International Club, or I-Club, has been a part of Northwestern for many years. Now, members of the group are bringing something new to campus March 18-22: International Week.
“This is the first year of International Week,” said I-Club leader sophomore Kory McMahan. “Because the Day of Learning isn’t happening this year, we wanted to take the initiative to do something.”
Through a brainstorming session during a training day with La Mosaic, I-Club members came up with the idea for International Week.
“Our task was to come up with a way to bridge cultural understanding on campus,” McMahan said.
I-Club president junior Shuen-En Ho said she wants to use International Week as an opportunity to encourage deeper understanding between cultures.
“We (international students) want to share our experiences,” Ho said. “We don’t just want to find someone we’re comfortable being with. That’s why we brainstormed and came up with the idea for International Week.”
During this week-long celebration of cultures, there will be several activities. Monday will feature International Olympics, hosted by La Mosaic.
“The International Olympics is a fun way for people to explore other cultures in a very non-confrontational way,” said I-Club leader sophomore Trevor Delamater. “The games are a way of breaking cultural barriers in an easy way that will get people interested.”
I-Club leader senior Bekah Wicks originally had the idea for International Olympics.
“I lived in Alaska for 12 and a half years, and we had native Olympics in there,” Wicks said. “We did all these different games that were so cool. I thought ‘I’m sure other cultures have different games too.’ Students don’t always want to sit down and hear things about different cultures, but I thought maybe if they actively participated they would want to learn in that way.”
A movie night with discussion will take place on Tuesday. The I-Club leaders plan to show “Babette’s Feast.” They said their hope is that the movie night will be coordinated with D-Groups. After the movie is played, groups will receive a list of questions to discuss.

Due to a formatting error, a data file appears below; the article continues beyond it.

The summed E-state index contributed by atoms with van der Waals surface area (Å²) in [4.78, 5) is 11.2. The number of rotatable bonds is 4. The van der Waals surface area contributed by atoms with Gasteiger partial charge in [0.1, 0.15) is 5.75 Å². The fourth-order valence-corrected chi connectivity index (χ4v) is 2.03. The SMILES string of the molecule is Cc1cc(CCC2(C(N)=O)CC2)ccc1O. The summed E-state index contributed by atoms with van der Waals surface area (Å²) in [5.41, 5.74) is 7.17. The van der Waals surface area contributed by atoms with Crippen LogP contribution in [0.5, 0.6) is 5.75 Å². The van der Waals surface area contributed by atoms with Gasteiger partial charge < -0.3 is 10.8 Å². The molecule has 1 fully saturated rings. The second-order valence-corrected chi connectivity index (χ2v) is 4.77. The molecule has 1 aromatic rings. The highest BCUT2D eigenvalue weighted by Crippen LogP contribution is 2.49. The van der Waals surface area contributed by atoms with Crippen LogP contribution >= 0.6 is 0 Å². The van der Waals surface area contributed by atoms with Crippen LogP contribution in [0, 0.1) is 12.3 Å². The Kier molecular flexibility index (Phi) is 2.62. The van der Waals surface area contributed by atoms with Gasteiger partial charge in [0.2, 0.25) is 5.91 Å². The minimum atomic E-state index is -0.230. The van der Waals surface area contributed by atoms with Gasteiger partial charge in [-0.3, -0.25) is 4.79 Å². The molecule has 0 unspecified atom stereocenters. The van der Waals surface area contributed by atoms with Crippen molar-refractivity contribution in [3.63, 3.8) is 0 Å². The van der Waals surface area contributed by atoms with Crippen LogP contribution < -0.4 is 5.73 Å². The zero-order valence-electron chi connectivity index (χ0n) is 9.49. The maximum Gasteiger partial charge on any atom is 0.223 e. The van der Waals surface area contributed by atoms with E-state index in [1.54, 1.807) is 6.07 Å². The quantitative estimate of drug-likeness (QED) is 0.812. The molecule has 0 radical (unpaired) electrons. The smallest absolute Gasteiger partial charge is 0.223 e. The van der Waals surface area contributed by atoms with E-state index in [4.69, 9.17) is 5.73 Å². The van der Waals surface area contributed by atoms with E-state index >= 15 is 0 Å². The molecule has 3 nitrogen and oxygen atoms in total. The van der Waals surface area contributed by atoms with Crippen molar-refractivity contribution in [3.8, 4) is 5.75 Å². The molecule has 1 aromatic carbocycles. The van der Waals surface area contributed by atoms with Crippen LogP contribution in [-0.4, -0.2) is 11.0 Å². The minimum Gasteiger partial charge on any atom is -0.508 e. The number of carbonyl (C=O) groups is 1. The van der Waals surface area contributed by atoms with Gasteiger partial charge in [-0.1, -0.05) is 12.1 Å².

Delamater said “Babette’s Feast” tells the story of a French woman who is a refugee in a tiny community on the Dutch coast.
“The movie works through a lot of intercultural perceptions,” said Delamater, adding that it’s also quite humorous. “People don’t have to worry that this will be a very difficult movie to watch. It’s a good movie to watch because it facilitates conversation and raises issues about cultural differences and how we interact with others. We want to see how that could be relevant to our lives at Northwestern.”
Thursday and Friday will be nights of preparation for the Ethnic Fair. I-Club members said they hope to facilitate discussion about different cultures through cooking.
“We need a lot of food for the ethnic fair, and we need people to help cook the food,” McMahan said. “By cooking with other people, we can teach about other people’s cultures.”
Wicks echoed this sentiment.
“Food brings people together,” Wicks said. “You have more conversations in the kitchen than sitting in a forced discussion session. So we thought it’d be really great to include the campus community in making food for the Ethnic Fair.”
I-Club will host its annual Ethnic Fair on Saturday to wrap up International Week. As is tradition, there will be a buffet with authentic Japanese, Korean, South African, Vietnamese, Canadian, Thai, Colombian and German food. Entertainment will include native dances, songs and storytelling, a fashion show that features students wearing the traditional clothing of their home countries and a “Chopstick Challenge,” that tests contestants skill with chopsticks.
I-Club members said they hope International Week and the Ethnic Fair will make it clear to students that I-Club is not exclusive to international students.
“I-Club’s main goal is to provide opportunities for international students and all other students to meet and understand each other,” Ho said. “People get confused that I-Club is only for international students, but they don’t realize that as part of America, they’re part of the international group, too.”
Ho said that everyone is a part of the global village.
“Because of all the convenient technology, the world is getting smaller, and it’s more and more important to know what’s going on in the world,” Ho said. “We need to gain an understanding of different cultures because there are more chances to meet people from different cultures now.”
Ho also said it’s beneficial to have the experience of getting to know people from different backgrounds. Wicks agrees and admits that it is a big feat to approach new people.
“It’s huge to step outside of your bubble,” Wicks said. “We can say that we have friends who are international or are of a different ethnicity, but do we really understand their culture? International Week, Ethnic Fair and I-Club are all chances to experience culture first hand without having to step on a boat or fly across the world.”